Wednesday, August 9, 2017

Haunted Mansion Model Kit Series - 1974


In honor of today being the 48th anniversary of Disneyland's Haunted Mansion, I am posting another Haunted Mansion-related item from my childhood. This is the box for one of four models from a series that came out in 1974.


This one is called, "Play It Again, Sam." Incidentally, that line is a misquote from the film "Casablanca." Humphrey Bogart never said "again", he just said "Play it, Sam!" Ahhh, but I digress! I saved this box, but I'm not sure if I still have the model or not. I want to say that I did save it and that it is in my mom's garage. I guess I will say that.



Hey, what's up with that mummy coming out of the organ? A mummy is only seen in the graveyard section of the Haunted Mansion attraction!

This side panel explains, "Zap/Action!" There was a series of Pirates of the Caribbean models made by the same company, that also had "Zap/Action!"


I also had the "Escape From The Crypt" model, but I know for sure that I didn't save that one. The box may still exist, but I haven't seen it for years. Now I'm thinking if I had saved the box, it probably would have been kept together with this one.

I think it's odd that there weren't more of the ACTUAL scenes from the attraction that were recreated for this series. The vampire scene is especially annoying!


I really should have looked to see if I could find this model, but I know if it does still exist, that it will have a horrible paint job! As a kid, I wasn't very good with a paint brush. Wait, I'm still not!

Happy 48th anniversary to Disneyland's Haunted Mansion!


11 comments:

K. Martinez said...

I remember seeing these available when I was young and I wanted them so badly but didn't have the money to buy them. It was the "Escape From the Crypt" model that intrigued me the most. I always wondered about that Zap/Action! and if it moved to quickly for the eye to catch. The WDW haunted Mansion graphic on the side of the model box is nice too.

MPC stood for "Model Products Corporation" but was sometimes referred to as "Mostly Plastic Crap".

Thanks for this really cool post on the Haunted Mansion. It's hard to believe it's approaching half a century, but the building itself is already older than fifty years old.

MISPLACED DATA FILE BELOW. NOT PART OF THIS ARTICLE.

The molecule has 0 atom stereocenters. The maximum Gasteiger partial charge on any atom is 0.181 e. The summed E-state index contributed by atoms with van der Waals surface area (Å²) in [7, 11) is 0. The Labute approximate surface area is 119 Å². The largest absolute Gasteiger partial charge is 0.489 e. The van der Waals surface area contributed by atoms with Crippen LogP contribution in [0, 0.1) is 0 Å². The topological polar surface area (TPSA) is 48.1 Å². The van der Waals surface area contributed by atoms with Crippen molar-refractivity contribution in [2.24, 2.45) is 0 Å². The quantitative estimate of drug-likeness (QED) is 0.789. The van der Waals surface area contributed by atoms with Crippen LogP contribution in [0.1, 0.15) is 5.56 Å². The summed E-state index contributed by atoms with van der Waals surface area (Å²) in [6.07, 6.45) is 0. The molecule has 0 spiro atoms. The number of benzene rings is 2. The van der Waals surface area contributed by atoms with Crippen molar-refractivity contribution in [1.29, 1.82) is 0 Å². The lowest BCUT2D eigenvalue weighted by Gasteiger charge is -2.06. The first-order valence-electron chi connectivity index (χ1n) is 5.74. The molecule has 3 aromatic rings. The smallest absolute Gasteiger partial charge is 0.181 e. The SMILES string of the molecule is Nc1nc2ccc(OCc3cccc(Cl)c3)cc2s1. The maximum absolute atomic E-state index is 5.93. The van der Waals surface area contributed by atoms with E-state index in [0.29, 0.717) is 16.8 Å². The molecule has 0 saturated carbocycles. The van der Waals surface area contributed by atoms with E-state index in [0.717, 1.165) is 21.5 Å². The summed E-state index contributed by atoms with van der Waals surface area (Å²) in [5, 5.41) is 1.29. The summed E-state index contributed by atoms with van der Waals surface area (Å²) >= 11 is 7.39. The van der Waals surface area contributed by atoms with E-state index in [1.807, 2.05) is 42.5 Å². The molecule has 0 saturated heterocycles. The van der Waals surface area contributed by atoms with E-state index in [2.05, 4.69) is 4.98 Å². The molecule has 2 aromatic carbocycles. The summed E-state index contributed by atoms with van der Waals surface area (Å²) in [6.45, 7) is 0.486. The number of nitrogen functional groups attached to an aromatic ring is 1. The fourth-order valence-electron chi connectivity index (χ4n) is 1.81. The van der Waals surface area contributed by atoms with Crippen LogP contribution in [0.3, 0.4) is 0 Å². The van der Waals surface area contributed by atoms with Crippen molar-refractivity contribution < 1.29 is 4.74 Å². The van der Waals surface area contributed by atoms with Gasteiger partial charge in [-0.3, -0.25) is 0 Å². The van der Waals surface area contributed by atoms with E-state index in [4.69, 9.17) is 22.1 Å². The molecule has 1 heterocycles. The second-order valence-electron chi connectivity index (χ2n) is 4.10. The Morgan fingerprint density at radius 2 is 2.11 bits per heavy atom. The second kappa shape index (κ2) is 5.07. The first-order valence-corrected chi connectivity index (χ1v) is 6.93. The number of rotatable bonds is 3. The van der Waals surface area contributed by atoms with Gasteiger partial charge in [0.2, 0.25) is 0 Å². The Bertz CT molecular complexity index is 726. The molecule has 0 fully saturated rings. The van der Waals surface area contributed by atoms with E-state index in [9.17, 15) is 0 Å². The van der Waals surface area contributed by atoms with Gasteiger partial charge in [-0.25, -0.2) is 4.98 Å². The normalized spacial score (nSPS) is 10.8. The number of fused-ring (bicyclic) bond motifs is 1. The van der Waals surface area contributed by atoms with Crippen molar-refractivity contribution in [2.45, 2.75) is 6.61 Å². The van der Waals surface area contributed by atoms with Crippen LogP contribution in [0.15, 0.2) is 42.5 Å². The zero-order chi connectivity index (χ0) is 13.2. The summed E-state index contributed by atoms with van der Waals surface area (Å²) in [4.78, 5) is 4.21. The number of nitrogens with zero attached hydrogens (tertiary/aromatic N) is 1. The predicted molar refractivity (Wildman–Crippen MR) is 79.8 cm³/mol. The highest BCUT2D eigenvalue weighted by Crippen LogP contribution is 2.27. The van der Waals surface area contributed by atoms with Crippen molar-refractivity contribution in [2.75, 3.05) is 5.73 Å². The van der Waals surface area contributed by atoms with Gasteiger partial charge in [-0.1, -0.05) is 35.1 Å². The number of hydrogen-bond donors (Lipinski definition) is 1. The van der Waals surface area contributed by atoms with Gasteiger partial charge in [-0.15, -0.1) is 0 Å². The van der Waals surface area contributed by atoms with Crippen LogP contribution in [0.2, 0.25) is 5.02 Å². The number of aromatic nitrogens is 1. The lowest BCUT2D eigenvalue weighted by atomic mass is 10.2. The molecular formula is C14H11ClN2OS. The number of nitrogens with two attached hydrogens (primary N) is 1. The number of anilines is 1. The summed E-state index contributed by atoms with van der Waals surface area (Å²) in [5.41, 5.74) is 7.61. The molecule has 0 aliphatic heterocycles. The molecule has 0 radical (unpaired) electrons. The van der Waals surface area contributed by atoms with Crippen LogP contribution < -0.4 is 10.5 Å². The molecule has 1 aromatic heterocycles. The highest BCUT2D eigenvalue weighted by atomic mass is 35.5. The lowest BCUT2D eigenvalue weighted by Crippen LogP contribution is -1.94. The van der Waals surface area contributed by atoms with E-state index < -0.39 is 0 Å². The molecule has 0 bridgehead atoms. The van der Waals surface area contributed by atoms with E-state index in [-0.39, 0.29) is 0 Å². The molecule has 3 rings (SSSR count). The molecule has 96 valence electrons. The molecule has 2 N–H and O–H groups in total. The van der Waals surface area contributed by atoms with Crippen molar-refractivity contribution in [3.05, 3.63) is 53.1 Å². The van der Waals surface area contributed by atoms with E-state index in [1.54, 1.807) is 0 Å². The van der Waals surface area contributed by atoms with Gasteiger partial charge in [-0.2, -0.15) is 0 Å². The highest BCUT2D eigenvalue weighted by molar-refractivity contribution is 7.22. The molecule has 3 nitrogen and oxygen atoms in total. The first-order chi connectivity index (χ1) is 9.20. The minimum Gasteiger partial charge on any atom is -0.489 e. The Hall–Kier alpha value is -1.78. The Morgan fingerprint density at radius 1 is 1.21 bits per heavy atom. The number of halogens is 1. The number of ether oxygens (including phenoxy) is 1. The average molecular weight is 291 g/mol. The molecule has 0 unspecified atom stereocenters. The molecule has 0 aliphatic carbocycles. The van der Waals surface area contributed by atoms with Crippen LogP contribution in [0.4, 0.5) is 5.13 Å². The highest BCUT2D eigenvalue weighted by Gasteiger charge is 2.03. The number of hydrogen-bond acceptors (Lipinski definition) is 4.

TokyoMagic! said...

Ken, the Zap/Action worked with rubber bands, so the moving figures did "pop" up pretty quickly. "Mostly Plastic Crap"....ha, ha! Did MPC have a bad reputation among model builders? It appears that Disney wanted to make sure to include the exteriors of both park's Haunted Mansions on their tie-in merchandise. They did the same thing with the Haunted Mansion game that I posted last August.

Chuck said...

No wonder I felt a slight chill today. Happy birthday, HM!

TM!, I remember these as well as the PotC line. I also remember being absolutely terrified of them. Skeletons! Monsters! Aaaaaaagggghhhh!!!! I was the kid who ran screaming from the room when an ad for I Was a Teenage Werewolf came on the TV. Heck , I was also the kid who ran screaming from the room when "Ten Little Indians" played on my Walt Disney Presents the ABC's album.

Ken, "Mostly Plastic Crap" is a fairly accurate description. Although their airplane kits were decent (primarily because they were rebranded Airfix models), they also owned Lionel trains during this period. The less said about '70s Lionel the better.

Cool post, TM! Thanks again, and I hope you find the model that once lived in this box!

K. Martinez said...

TM!, Chuck summed it up pretty well. Sometimes on the O Gauge Railroad Forums MPC is referred to as "Mostly Plastic Crap" for the products released by Lionel under MPC ownership. Lionel trains were not at their best during the MPC era (1970-1986).

Major Pepperidge said...